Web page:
Certain plants are vital.
“Some of these pollinators are really species-specific,” Snow said.
Monarch butterflies need milkweed — for egg-laying, and it’s all they eat in their caterpillar stage.
In Richardson Park, routine mowing of milkweed has been curtailed for pollinators the last few years.
“We’ve had great success there,” said Hartman. “We used to have zero butterflies. And last year I saw 15 or 20.”
“Caterpillars are really important, too,” said Snow, “because they provide 100% of the food for baby birds.”
“Baby birds cannot eat seeds,” Hartman added. “They need mushy things.”
So field mowing should be limited.
“You can’t mow this stuff in the middle of the summer. It kills all the milkweed and all the other native pollinator plants,” said Snow.
“Field mowing should occur in the spring, but not when the ground is too wet.”
“No mowing between May 1 and Nov. 1,” said Hartman.
Native plant species are important because they’re what local creatures eat.
“Native white oaks support over 550 species of caterpillars. Ginko trees, on the other hand, which are not native, support zero,” said Hartman.
Lawn perfectionism is another concern.
“A good lawn is not really a good thing,” Hartman said. “A green lawn is a wasteland, especially since everybody hires commercial lawn companies to come in with herbicides and pesticides. If they kill all the dandelions, they kill all the clover — bees love clover.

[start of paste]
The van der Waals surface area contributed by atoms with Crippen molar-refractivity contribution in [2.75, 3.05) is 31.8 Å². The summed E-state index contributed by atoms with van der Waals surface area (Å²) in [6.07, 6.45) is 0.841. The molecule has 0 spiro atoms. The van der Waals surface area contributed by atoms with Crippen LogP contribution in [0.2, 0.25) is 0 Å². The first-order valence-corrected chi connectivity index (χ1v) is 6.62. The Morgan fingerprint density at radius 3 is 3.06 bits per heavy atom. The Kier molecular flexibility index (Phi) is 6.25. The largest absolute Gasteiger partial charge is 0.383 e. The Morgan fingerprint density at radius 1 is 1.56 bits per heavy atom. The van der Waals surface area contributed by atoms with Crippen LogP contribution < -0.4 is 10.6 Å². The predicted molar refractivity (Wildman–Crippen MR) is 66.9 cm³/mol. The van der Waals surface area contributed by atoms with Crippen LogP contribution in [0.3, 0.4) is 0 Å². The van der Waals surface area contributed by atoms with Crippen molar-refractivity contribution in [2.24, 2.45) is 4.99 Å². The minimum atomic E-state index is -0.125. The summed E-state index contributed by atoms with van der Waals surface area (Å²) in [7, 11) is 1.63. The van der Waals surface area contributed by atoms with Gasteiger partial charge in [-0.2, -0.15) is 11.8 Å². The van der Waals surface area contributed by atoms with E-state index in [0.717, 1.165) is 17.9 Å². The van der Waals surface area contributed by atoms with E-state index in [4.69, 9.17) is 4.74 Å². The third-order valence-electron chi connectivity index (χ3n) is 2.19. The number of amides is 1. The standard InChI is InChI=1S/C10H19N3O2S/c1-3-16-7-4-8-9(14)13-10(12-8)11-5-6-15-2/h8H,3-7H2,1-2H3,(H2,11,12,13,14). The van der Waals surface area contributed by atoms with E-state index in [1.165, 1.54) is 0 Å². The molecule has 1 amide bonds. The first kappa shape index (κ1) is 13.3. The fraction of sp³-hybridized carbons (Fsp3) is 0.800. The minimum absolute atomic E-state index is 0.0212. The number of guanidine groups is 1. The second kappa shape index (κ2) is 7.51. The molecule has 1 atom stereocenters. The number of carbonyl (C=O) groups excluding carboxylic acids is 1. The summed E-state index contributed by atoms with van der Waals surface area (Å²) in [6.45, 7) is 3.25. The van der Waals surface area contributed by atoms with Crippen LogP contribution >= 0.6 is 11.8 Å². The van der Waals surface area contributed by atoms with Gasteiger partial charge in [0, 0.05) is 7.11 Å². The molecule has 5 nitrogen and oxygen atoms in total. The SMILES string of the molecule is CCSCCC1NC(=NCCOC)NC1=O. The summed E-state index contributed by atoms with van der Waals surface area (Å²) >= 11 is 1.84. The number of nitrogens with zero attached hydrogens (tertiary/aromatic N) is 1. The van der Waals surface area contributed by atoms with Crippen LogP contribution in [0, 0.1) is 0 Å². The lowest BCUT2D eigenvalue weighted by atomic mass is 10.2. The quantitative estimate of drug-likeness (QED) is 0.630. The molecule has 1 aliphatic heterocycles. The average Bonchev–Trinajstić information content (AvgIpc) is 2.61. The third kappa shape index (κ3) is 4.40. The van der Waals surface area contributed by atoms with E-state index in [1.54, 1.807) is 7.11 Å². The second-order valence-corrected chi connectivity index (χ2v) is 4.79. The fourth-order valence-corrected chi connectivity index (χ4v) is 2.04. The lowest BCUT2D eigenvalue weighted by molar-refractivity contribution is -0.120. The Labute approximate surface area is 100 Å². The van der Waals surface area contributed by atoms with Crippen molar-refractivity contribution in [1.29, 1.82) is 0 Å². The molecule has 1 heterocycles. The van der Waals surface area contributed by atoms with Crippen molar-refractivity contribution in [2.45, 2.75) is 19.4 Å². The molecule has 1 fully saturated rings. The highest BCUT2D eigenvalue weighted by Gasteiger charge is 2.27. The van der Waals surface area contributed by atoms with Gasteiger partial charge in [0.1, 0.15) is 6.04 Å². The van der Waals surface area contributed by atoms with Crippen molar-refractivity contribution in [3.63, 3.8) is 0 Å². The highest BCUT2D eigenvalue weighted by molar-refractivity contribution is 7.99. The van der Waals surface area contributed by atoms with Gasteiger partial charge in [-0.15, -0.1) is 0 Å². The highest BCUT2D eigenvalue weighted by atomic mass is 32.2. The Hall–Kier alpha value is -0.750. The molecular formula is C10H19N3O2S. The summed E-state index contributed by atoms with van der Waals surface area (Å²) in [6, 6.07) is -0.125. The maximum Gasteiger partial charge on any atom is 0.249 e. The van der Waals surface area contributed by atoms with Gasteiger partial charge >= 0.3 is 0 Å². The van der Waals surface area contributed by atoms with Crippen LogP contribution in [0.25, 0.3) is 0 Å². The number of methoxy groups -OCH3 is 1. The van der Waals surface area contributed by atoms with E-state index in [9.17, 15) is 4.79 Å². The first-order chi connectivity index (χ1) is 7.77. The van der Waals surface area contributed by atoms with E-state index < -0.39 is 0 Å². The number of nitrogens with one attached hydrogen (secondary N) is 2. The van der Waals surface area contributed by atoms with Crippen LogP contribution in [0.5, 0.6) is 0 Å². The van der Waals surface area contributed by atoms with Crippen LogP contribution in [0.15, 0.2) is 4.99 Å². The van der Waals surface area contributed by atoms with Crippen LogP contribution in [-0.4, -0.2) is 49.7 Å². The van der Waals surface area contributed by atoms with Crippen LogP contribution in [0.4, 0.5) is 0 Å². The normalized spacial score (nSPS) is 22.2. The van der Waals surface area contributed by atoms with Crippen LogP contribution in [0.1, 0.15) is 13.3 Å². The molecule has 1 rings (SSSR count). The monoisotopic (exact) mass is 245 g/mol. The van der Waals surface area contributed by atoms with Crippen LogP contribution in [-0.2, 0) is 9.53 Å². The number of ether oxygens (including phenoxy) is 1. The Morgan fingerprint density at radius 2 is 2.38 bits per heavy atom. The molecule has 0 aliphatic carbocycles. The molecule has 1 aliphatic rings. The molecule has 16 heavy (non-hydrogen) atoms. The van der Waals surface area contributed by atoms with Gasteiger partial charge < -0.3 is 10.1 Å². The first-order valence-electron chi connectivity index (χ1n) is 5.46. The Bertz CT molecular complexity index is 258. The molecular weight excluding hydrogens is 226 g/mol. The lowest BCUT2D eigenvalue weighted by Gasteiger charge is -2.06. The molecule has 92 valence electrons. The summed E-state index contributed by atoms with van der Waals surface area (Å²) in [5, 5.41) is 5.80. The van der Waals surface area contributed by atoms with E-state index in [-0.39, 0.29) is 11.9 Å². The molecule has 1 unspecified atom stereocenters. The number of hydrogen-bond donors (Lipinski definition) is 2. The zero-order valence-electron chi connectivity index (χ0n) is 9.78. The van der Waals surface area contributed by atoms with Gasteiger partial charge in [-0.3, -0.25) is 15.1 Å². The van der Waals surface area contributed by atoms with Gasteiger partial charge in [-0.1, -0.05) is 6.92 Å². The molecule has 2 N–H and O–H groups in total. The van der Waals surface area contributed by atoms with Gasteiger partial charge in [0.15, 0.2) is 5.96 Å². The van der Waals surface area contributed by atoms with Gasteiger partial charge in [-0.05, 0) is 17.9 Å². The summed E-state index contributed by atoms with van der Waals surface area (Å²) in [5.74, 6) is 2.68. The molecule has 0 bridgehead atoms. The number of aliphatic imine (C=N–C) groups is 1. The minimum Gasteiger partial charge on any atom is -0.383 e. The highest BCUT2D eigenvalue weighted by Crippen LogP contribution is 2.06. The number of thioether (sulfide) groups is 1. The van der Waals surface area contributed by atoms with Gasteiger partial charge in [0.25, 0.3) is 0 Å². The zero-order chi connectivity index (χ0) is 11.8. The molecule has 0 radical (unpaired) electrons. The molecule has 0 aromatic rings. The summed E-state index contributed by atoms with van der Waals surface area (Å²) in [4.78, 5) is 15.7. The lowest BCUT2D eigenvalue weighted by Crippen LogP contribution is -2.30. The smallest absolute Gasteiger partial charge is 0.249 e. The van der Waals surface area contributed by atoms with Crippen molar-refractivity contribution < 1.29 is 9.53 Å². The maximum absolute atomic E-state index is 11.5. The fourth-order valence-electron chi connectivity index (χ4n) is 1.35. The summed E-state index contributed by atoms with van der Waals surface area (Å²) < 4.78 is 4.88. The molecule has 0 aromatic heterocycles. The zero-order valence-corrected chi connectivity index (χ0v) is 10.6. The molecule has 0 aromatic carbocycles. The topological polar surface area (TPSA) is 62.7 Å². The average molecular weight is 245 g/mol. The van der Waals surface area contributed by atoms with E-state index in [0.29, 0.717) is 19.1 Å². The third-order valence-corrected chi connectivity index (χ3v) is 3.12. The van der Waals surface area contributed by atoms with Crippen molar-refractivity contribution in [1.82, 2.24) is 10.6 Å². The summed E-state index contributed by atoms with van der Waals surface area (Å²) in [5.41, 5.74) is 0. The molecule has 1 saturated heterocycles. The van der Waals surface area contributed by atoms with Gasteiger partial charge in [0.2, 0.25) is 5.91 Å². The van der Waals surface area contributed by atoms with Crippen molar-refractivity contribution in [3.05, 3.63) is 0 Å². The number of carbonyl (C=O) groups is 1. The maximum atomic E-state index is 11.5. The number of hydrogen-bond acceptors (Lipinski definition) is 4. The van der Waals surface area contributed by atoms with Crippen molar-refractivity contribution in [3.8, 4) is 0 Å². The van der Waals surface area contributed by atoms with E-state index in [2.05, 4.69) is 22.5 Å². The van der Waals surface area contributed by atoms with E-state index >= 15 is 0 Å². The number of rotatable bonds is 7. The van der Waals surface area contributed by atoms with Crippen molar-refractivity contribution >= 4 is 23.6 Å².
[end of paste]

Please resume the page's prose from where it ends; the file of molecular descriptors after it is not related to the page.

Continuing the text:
“And then they fertilize it like crazy,” Snow added, “and all the fertilizer runs off into the water.”
Pollinator advocates urge people not to overreact to leaves with bites taken out.
“It shows the insects have been eating the leaves, which is what they need to do to thrive,” said Snow. “A little munching is not a bad thing, and you don’t want to spray it, or call your tree guy and get them in. Then you’ve killed off all your caterpillars.”
Leaf eating can reach a point that it’s problematic — as periodic gypsy moth infestations demonstrate.
“Decimation may be another story,” Hartman said.
But spraying should be approached cautiously.
“Pesticides are not species-specific,” said Snow. “They’re not just killing ticks, they’re not just killing mosquitoes — they’re killing all insects. And ticks and mosquitoes, frankly, are bird food and frog food and bat food.
“There is no organic pesticide that is good for pollinators. If you use a pesticide, you’re going to kill good bugs,” Snow said.
“I’m learning to love the dandelions and clover. The bees are happy.”
Slideshow photos by Dave Cronin.